Rochel Leah Goldblatt, a spokesperson for NYCHA mentioned the proposed coverage change is in response to a spate of fires attributable to lithium-ion batteries, a few of which have been deadly. Earlier this month, a fireplace began by a lithium-ion battery from a motorized scooter left two useless together with a five-year-old woman on the Jackie Robinson Homes in East Harlem, after which the New York Publish editorial board prodded Mayor Eric Adams to behave. A lethal blaze within the East Village Jacob Riis Homes final winter was additionally traced back to a lithium-ion battery.
The Metropolis, which reported on the proposed rule change final month, mentioned NYCHA had counted 25 fires on its properties began by lithium-ion batteries, although Goldblatt declined to verify that.
“To forestall fires and protect the well being and security of residents, NYCHA is contemplating the adoption of a brand new coverage that will prohibit e-bikes and e-bike batteries in its public housing buildings, together with flats and widespread areas,” Goldblatt mentioned.
FDNY knowledge exhibits fires from lithium-ion batteries have surged over the previous two years. After years of advocacy, most e-bikes and mopeds have been legalized to be used in New York in 2020, amid the early months of the COVID-19 pandemic. Their recognition has since soared. By way of early August, an FDNY spokesperson mentioned lithium-ion batteries triggered 121 fires, 66 accidents and 5 deaths, throughout the 5 boroughs, surpassing totals of 104 fires and 4 deaths from all of 2021. Each years represented a dramatic enhance over prior years.
However advocates like Colon-Hernandez and others argue that outlawing e-bikes — quite than offering safer choices for employees to retailer them, cost them and get rid of their batteries — isn’t the appropriate path.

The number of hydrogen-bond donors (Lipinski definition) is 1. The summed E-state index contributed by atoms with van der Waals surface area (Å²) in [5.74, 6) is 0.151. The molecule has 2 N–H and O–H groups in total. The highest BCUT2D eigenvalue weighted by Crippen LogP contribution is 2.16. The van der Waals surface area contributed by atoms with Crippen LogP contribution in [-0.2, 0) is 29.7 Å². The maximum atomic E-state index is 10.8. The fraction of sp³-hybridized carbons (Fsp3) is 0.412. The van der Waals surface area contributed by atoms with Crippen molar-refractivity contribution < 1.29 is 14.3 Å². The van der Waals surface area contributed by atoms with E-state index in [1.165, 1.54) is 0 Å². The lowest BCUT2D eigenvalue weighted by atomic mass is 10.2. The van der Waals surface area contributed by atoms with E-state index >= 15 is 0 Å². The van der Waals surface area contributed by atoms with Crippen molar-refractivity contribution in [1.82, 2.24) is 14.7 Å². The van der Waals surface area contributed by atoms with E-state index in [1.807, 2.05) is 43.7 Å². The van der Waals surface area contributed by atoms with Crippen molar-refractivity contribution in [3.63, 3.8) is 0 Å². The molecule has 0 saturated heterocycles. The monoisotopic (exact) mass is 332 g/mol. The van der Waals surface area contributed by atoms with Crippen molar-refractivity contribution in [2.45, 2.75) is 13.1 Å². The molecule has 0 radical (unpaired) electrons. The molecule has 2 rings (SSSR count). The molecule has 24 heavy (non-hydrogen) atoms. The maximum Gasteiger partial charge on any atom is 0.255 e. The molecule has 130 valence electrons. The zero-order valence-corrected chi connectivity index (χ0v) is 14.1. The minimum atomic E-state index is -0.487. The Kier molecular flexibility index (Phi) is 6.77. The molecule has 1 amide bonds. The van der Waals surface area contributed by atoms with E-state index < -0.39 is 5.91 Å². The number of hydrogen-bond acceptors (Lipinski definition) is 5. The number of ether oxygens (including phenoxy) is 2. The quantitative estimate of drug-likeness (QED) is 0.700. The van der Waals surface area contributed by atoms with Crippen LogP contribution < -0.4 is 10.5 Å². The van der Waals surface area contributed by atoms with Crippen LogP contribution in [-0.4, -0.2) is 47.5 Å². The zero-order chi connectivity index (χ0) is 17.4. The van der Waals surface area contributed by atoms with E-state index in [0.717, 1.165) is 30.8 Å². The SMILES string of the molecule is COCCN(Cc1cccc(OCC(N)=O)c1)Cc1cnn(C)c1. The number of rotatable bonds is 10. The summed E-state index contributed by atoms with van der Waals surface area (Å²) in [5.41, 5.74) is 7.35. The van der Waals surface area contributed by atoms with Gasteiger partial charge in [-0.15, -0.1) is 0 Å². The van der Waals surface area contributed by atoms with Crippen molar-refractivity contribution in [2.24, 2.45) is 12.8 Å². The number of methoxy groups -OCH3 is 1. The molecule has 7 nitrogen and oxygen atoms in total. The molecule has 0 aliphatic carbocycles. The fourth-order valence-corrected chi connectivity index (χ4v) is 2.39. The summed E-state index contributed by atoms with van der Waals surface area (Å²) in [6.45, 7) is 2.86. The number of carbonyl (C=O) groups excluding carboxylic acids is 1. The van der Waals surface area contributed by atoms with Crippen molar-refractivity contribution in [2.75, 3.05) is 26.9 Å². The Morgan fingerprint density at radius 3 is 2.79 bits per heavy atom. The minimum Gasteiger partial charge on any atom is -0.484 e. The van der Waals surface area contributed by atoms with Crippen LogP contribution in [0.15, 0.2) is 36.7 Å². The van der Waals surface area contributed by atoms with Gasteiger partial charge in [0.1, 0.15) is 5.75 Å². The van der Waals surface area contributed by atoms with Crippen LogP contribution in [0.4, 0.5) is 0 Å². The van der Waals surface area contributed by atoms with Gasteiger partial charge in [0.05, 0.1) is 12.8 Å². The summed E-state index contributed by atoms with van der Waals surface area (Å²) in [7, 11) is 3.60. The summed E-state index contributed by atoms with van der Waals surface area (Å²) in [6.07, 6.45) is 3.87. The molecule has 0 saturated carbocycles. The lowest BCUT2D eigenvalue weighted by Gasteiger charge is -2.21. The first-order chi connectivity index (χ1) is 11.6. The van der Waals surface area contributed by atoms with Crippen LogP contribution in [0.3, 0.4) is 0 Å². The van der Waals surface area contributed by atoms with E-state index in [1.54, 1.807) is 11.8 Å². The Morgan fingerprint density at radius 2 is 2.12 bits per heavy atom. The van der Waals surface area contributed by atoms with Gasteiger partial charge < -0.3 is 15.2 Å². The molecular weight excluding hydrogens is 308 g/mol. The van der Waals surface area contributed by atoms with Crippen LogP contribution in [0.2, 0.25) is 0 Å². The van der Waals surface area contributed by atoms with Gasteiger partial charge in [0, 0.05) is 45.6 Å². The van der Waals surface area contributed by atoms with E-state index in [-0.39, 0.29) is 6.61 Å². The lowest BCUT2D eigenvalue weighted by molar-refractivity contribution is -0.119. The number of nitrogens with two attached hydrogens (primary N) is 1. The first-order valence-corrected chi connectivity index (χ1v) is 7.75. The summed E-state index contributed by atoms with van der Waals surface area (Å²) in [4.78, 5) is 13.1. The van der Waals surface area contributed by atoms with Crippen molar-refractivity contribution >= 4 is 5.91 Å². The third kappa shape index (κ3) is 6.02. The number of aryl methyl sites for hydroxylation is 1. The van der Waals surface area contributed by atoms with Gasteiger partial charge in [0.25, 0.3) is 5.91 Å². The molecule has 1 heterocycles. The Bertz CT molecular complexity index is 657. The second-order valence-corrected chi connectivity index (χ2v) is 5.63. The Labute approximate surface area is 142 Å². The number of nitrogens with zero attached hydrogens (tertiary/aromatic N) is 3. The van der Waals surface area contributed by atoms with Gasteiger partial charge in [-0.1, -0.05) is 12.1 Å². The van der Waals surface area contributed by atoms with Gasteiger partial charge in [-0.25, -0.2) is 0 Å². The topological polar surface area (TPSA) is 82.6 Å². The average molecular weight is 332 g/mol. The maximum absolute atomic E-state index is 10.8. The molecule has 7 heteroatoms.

“The safety issues are certainly real and they must be addressed,” mentioned Metropolis Councilmember Alexa Aviles, who chairs the general public housing committee. “[E-bikes are] a greener form of transportation that we want to encourage. They’re here to stay and I think it’s a growing market and it would just behoove us to really think about the issue comprehensively.”
She pointed to teams just like the Employees Justice Challenge and Los Deliveristas Unidos which can be planning to open a charging hub for supply employees in Williamsburg this fall and cities like Denver which can be actively incentivizing residents to undertake them.
Colon-Hernandez mentioned she was apprehensive not nearly e-bike employees who reside in NYCHA complexes, but additionally those that use the general public greenspaces round public housing complexes, and is likely to be topic to additional problem by authorities if the rule is modified. And whereas supply employees would stand to be economically harm by the change, different transportation advocates level out many New Yorkers rely on motorized scooters for routine transportation.
“They’re enormously popular because of how useful they are in a city that doesn’t have great transportation options for certain segments of the community,” mentioned Baruch Herzfeld, with the group PopWheels, which is piloting charging stations for scooters.
Herzfeld mentioned the identical kind of battery is utilized in electrical wheelchairs and scooters utilized by folks with mobility impairments. He apprehensive the obscure language within the rule change might have an effect on folks with disabilities as properly.
“That’s criminalizing poverty,” he mentioned. “You make eight people homeless because one person needs a mobility scooter?”
Members of the general public have till September sixth to weigh on the proposed ban of e-bikes and batteries both by electronic mail or by conventional mail.